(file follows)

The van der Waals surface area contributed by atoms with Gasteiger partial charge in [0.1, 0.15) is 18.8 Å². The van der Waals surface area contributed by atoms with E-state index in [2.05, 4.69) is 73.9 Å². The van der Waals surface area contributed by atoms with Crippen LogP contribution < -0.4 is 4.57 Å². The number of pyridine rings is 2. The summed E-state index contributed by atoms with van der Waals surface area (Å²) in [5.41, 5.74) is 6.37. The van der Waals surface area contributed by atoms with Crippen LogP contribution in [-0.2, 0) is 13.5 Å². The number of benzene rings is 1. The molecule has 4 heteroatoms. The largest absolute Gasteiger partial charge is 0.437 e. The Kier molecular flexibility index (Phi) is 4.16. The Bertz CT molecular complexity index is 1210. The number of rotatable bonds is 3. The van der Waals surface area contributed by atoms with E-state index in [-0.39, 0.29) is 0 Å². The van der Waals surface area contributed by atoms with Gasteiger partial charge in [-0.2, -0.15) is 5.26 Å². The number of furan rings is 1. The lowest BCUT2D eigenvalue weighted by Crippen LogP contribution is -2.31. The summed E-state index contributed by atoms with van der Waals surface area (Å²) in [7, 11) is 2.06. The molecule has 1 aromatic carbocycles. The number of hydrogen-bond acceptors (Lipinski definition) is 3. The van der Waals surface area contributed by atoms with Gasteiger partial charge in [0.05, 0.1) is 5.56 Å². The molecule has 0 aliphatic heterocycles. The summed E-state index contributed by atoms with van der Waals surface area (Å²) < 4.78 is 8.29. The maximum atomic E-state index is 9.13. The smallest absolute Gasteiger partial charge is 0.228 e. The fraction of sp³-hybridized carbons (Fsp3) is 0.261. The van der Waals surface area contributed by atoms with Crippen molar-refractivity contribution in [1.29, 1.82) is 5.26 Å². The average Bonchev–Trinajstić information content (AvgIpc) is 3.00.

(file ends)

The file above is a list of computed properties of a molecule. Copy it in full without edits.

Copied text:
The van der Waals surface area contributed by atoms with Gasteiger partial charge in [0.1, 0.15) is 18.8 Å². The van der Waals surface area contributed by atoms with E-state index in [2.05, 4.69) is 73.9 Å². The van der Waals surface area contributed by atoms with Crippen LogP contribution < -0.4 is 4.57 Å². The number of pyridine rings is 2. The summed E-state index contributed by atoms with van der Waals surface area (Å²) in [5.41, 5.74) is 6.37. The van der Waals surface area contributed by atoms with Crippen LogP contribution in [-0.2, 0) is 13.5 Å². The number of benzene rings is 1. The molecule has 4 heteroatoms. The largest absolute Gasteiger partial charge is 0.437 e. The Kier molecular flexibility index (Phi) is 4.16. The Bertz CT molecular complexity index is 1210. The number of rotatable bonds is 3. The van der Waals surface area contributed by atoms with E-state index in [-0.39, 0.29) is 0 Å². The van der Waals surface area contributed by atoms with Gasteiger partial charge in [-0.2, -0.15) is 5.26 Å². The number of furan rings is 1. The lowest BCUT2D eigenvalue weighted by Crippen LogP contribution is -2.31. The summed E-state index contributed by atoms with van der Waals surface area (Å²) in [7, 11) is 2.06. The molecule has 1 aromatic carbocycles. The number of hydrogen-bond acceptors (Lipinski definition) is 3. The van der Waals surface area contributed by atoms with Gasteiger partial charge in [0.05, 0.1) is 5.56 Å². The molecule has 0 aliphatic heterocycles. The summed E-state index contributed by atoms with van der Waals surface area (Å²) < 4.78 is 8.29. The maximum atomic E-state index is 9.13. The smallest absolute Gasteiger partial charge is 0.228 e. The fraction of sp³-hybridized carbons (Fsp3) is 0.261. The van der Waals surface area contributed by atoms with Crippen molar-refractivity contribution in [1.29, 1.82) is 5.26 Å². The average Bonchev–Trinajstić information content (AvgIpc) is 3.00.